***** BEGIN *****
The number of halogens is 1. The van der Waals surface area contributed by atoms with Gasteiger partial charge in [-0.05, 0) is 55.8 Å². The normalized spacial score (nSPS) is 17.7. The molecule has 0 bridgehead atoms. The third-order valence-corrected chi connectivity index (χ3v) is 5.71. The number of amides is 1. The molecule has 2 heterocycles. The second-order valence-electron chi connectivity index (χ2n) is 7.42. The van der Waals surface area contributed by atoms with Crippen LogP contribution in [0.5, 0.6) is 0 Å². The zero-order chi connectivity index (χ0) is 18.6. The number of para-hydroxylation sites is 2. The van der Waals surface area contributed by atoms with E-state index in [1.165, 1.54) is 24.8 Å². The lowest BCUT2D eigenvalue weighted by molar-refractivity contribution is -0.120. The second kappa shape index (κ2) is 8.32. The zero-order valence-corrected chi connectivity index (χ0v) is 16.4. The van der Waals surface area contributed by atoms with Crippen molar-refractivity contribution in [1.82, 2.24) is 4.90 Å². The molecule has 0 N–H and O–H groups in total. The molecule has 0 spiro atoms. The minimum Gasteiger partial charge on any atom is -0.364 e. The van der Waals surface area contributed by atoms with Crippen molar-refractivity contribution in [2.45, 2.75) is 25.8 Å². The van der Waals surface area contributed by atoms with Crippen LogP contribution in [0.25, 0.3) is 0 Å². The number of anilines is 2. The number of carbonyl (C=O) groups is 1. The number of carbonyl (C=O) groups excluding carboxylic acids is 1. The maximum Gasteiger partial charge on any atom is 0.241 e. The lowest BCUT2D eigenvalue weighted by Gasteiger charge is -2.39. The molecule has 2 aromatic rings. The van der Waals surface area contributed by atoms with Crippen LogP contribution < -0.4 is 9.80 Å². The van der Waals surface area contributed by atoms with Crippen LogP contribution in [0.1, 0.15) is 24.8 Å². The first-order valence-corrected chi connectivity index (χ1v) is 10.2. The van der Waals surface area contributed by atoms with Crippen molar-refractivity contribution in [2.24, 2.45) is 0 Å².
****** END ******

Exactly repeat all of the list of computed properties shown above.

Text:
The number of halogens is 1. The van der Waals surface area contributed by atoms with Gasteiger partial charge in [-0.05, 0) is 55.8 Å². The normalized spacial score (nSPS) is 17.7. The molecule has 0 bridgehead atoms. The third-order valence-corrected chi connectivity index (χ3v) is 5.71. The number of amides is 1. The molecule has 2 heterocycles. The second-order valence-electron chi connectivity index (χ2n) is 7.42. The van der Waals surface area contributed by atoms with Crippen LogP contribution in [0.5, 0.6) is 0 Å². The zero-order chi connectivity index (χ0) is 18.6. The number of para-hydroxylation sites is 2. The van der Waals surface area contributed by atoms with E-state index in [1.165, 1.54) is 24.8 Å². The lowest BCUT2D eigenvalue weighted by molar-refractivity contribution is -0.120. The second kappa shape index (κ2) is 8.32. The zero-order valence-corrected chi connectivity index (χ0v) is 16.4. The van der Waals surface area contributed by atoms with Crippen molar-refractivity contribution in [1.82, 2.24) is 4.90 Å². The molecule has 0 N–H and O–H groups in total. The molecule has 0 spiro atoms. The minimum Gasteiger partial charge on any atom is -0.364 e. The van der Waals surface area contributed by atoms with Crippen molar-refractivity contribution in [2.45, 2.75) is 25.8 Å². The van der Waals surface area contributed by atoms with Crippen LogP contribution in [0.25, 0.3) is 0 Å². The number of anilines is 2. The number of carbonyl (C=O) groups is 1. The number of carbonyl (C=O) groups excluding carboxylic acids is 1. The maximum Gasteiger partial charge on any atom is 0.241 e. The lowest BCUT2D eigenvalue weighted by Gasteiger charge is -2.39. The molecule has 2 aromatic rings. The van der Waals surface area contributed by atoms with Crippen LogP contribution < -0.4 is 9.80 Å². The van der Waals surface area contributed by atoms with Crippen LogP contribution in [0.1, 0.15) is 24.8 Å². The first-order valence-corrected chi connectivity index (χ1v) is 10.2. The van der Waals surface area contributed by atoms with Crippen molar-refractivity contribution in [2.24, 2.45) is 0 Å².